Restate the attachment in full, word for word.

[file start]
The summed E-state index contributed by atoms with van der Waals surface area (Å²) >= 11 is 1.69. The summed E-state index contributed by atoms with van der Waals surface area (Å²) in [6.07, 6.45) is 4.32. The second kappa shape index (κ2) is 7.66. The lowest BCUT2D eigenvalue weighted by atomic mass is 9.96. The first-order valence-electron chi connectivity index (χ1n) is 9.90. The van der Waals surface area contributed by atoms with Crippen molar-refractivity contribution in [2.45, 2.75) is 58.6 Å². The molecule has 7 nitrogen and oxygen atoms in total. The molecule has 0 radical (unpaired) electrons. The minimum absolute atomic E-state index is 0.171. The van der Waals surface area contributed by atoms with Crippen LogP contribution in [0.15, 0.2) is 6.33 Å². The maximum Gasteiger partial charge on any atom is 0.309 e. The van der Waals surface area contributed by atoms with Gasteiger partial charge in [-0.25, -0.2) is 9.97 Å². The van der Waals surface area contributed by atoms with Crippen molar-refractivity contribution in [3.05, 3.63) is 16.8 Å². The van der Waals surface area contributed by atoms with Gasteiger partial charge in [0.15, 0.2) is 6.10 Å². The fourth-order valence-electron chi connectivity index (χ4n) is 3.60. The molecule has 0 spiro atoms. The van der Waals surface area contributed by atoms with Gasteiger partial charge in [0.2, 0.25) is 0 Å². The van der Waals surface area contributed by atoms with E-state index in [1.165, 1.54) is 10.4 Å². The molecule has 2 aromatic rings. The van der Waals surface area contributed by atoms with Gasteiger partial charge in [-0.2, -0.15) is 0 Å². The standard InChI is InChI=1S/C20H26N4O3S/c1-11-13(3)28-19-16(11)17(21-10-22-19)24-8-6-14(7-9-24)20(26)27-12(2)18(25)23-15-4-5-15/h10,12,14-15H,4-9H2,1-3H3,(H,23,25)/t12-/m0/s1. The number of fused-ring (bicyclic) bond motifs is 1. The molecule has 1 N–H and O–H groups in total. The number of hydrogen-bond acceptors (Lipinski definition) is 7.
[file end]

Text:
The summed E-state index contributed by atoms with van der Waals surface area (Å²) >= 11 is 1.69. The summed E-state index contributed by atoms with van der Waals surface area (Å²) in [6.07, 6.45) is 4.32. The second kappa shape index (κ2) is 7.66. The lowest BCUT2D eigenvalue weighted by atomic mass is 9.96. The first-order valence-electron chi connectivity index (χ1n) is 9.90. The van der Waals surface area contributed by atoms with Crippen molar-refractivity contribution in [2.45, 2.75) is 58.6 Å². The molecule has 7 nitrogen and oxygen atoms in total. The molecule has 0 radical (unpaired) electrons. The minimum absolute atomic E-state index is 0.171. The van der Waals surface area contributed by atoms with Crippen LogP contribution in [0.15, 0.2) is 6.33 Å². The maximum Gasteiger partial charge on any atom is 0.309 e. The van der Waals surface area contributed by atoms with Gasteiger partial charge in [-0.25, -0.2) is 9.97 Å². The van der Waals surface area contributed by atoms with Crippen molar-refractivity contribution in [3.05, 3.63) is 16.8 Å². The van der Waals surface area contributed by atoms with Gasteiger partial charge in [0.15, 0.2) is 6.10 Å². The fourth-order valence-electron chi connectivity index (χ4n) is 3.60. The molecule has 0 spiro atoms. The van der Waals surface area contributed by atoms with Gasteiger partial charge in [0.2, 0.25) is 0 Å². The van der Waals surface area contributed by atoms with E-state index in [1.165, 1.54) is 10.4 Å². The molecule has 2 aromatic rings. The van der Waals surface area contributed by atoms with Gasteiger partial charge in [-0.2, -0.15) is 0 Å². The standard InChI is InChI=1S/C20H26N4O3S/c1-11-13(3)28-19-16(11)17(21-10-22-19)24-8-6-14(7-9-24)20(26)27-12(2)18(25)23-15-4-5-15/h10,12,14-15H,4-9H2,1-3H3,(H,23,25)/t12-/m0/s1. The number of fused-ring (bicyclic) bond motifs is 1. The molecule has 1 N–H and O–H groups in total. The number of hydrogen-bond acceptors (Lipinski definition) is 7.